I like to put my pastry bag in a cup, as shown below, to fill it.  I like to keep it clean!

Twist the top of the bag and hold the bag in your palm as show below.  This just came naturally to me, but it doesn't to everyone, so I thought I'd share ;)  Cut a very very small portion of the tip of the bag to release the color flow.  You can always make the hole bigger, but it's hard to make it smaller!

Color away!  I'm sure there is a proper order to do the colors and tracing/filling.  However, I generally just do the color progression that would require the least amount of dishes!  I started with white.  Then made yellow in the same bowl.  Then I did green, because I wanted a yellowish-green.  It worked for me.  Every design is different, so it may be different for what you are doing.  If you are filling a space, first outline it, and then fill it.  It all just "flows" together.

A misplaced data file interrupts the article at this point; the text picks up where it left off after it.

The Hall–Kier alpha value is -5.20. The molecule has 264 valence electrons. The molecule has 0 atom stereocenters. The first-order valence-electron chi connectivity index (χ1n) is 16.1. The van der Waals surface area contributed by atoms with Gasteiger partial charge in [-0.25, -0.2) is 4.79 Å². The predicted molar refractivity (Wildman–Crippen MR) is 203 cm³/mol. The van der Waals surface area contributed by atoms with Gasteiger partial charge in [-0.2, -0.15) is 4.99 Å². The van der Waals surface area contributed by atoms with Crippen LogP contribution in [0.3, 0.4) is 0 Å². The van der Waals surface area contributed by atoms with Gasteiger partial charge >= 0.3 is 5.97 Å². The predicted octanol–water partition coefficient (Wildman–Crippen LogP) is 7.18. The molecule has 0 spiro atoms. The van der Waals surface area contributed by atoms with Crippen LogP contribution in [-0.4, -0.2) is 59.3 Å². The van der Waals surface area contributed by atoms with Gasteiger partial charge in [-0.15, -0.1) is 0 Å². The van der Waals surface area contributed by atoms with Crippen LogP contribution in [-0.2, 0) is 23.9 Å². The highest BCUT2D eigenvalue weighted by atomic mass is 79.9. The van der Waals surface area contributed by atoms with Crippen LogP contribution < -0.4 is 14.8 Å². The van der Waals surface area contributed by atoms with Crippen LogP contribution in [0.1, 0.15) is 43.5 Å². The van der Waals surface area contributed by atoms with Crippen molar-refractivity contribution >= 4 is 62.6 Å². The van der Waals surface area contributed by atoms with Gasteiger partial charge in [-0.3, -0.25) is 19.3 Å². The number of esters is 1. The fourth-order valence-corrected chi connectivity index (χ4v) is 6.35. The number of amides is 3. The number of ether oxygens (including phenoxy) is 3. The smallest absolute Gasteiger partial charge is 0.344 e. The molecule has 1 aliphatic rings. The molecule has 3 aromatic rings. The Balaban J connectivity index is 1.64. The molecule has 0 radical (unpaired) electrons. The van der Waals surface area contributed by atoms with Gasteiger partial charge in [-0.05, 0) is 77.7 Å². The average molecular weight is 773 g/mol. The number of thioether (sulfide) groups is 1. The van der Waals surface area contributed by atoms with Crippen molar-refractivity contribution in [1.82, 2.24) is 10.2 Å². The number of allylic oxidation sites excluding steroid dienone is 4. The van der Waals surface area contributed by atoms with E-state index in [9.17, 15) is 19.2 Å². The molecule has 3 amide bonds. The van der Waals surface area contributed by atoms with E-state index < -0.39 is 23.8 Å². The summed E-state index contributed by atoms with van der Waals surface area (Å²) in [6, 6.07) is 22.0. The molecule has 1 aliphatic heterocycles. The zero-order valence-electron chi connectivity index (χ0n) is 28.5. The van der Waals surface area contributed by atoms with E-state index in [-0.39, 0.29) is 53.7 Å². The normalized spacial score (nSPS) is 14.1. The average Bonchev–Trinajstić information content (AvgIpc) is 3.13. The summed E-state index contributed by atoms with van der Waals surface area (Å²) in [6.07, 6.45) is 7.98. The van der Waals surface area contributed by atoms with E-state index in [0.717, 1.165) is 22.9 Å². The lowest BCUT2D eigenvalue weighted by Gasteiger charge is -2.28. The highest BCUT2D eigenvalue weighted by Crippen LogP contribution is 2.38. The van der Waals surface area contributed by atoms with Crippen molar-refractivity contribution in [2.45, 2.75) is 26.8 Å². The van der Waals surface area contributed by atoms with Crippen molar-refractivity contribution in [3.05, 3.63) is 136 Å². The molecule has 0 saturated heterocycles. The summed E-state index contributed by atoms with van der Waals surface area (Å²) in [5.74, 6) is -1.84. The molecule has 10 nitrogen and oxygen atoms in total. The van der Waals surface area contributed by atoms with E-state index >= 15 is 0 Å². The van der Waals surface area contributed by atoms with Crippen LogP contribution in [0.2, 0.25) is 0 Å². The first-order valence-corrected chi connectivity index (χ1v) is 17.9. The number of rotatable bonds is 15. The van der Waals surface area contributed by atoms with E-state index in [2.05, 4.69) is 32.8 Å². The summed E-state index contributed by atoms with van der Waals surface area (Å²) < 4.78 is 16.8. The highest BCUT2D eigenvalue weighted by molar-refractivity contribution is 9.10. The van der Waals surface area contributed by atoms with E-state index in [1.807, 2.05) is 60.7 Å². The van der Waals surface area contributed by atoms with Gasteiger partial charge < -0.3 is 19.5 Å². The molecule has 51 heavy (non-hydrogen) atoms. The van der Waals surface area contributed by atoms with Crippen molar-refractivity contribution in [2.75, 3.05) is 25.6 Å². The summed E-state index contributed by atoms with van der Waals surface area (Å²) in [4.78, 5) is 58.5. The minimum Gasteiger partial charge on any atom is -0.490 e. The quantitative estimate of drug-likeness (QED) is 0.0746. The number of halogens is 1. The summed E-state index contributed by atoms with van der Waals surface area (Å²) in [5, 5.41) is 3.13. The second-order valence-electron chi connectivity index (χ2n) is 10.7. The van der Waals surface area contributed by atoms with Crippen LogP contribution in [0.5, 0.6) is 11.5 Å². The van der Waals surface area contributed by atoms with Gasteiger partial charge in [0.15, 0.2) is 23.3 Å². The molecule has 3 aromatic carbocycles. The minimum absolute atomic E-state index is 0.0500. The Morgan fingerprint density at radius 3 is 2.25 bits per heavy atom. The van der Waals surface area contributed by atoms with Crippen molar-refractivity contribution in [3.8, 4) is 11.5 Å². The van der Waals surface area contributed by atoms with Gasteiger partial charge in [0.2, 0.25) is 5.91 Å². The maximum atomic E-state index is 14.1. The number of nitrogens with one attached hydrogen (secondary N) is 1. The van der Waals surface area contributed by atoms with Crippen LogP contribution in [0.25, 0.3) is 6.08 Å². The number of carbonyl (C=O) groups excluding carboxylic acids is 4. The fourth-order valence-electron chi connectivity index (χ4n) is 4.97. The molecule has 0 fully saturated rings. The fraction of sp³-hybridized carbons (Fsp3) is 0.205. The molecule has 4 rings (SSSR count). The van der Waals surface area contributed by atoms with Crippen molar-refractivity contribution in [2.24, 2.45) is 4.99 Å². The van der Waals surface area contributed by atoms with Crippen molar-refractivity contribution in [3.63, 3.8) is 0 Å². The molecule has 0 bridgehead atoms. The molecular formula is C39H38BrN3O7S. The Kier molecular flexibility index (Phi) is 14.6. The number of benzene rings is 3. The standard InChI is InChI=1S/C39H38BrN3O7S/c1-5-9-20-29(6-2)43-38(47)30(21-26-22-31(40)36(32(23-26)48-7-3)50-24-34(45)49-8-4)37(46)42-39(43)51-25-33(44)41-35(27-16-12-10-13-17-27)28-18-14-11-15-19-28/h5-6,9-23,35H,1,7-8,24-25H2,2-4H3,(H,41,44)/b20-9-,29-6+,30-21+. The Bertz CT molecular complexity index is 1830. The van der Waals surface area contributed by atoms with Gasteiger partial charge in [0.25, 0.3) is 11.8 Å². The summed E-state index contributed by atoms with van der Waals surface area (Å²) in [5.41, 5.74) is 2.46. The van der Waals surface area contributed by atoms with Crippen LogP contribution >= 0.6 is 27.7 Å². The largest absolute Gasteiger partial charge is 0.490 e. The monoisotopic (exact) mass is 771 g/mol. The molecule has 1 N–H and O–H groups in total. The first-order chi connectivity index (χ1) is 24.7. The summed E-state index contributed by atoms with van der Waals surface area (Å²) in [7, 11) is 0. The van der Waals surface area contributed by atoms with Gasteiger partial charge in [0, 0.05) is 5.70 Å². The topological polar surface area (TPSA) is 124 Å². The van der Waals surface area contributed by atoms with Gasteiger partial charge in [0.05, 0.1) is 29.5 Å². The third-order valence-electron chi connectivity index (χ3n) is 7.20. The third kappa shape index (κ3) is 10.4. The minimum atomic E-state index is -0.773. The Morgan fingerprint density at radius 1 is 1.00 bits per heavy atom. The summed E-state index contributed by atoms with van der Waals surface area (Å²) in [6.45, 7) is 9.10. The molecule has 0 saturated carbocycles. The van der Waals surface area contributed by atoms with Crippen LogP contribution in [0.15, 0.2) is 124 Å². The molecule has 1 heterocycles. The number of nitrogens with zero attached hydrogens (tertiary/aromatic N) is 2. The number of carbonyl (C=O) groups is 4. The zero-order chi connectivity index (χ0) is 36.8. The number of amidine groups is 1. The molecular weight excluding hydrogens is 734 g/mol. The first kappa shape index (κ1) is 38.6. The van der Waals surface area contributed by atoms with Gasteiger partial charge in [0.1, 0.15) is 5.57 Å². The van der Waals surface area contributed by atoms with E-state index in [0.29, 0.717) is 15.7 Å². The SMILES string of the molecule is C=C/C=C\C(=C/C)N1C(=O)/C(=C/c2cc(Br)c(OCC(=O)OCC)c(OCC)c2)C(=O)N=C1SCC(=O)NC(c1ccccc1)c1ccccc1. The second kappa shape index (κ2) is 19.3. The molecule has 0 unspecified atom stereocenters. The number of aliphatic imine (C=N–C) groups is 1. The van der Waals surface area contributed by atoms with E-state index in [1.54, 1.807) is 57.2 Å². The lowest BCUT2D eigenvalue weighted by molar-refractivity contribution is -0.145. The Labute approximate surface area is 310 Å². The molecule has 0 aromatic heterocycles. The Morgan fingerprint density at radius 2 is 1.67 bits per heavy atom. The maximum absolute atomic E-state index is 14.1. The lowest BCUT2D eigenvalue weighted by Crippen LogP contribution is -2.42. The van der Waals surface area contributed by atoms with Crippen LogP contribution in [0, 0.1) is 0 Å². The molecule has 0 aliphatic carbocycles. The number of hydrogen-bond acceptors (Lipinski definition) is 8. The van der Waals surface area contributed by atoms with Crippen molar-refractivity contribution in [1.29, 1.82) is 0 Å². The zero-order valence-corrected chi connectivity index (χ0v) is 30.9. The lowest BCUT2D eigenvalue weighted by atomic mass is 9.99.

When I'm done with a color, I twist the top and bottom of the pastry bag, as shown below, and stick it in a sandwich sized ziploc bag with a wet paper towel in it, just in case!

Let the cupcake toppers dry in a place that doesn't get much light, as light and UV rays can alter some colors and cause them to fade.  I keep them in a spare bedroom with the shades and curtains closed.  You can make them well in advance.  The Wilton website says they should last indefinitely if stored properly...though I would feel weird serving it if it were too old.

Aren't they cute!

They look so much more exciting with bright, colorful frosting and fun cupcake liners!  This is why it is okay to go with the simple designs, or fewer designs, to save lots of time!  You can also embellish with frosting, like I did with orange frosting on the rockets and planets.  I felt it needed some warmer colors to balance the red on the big cake.  It adds a bit of pizzazz!

So there you have it!

If you would like more info, visit  They have all the information you might need on colorflow, as well as tons of other great cake decorating tips!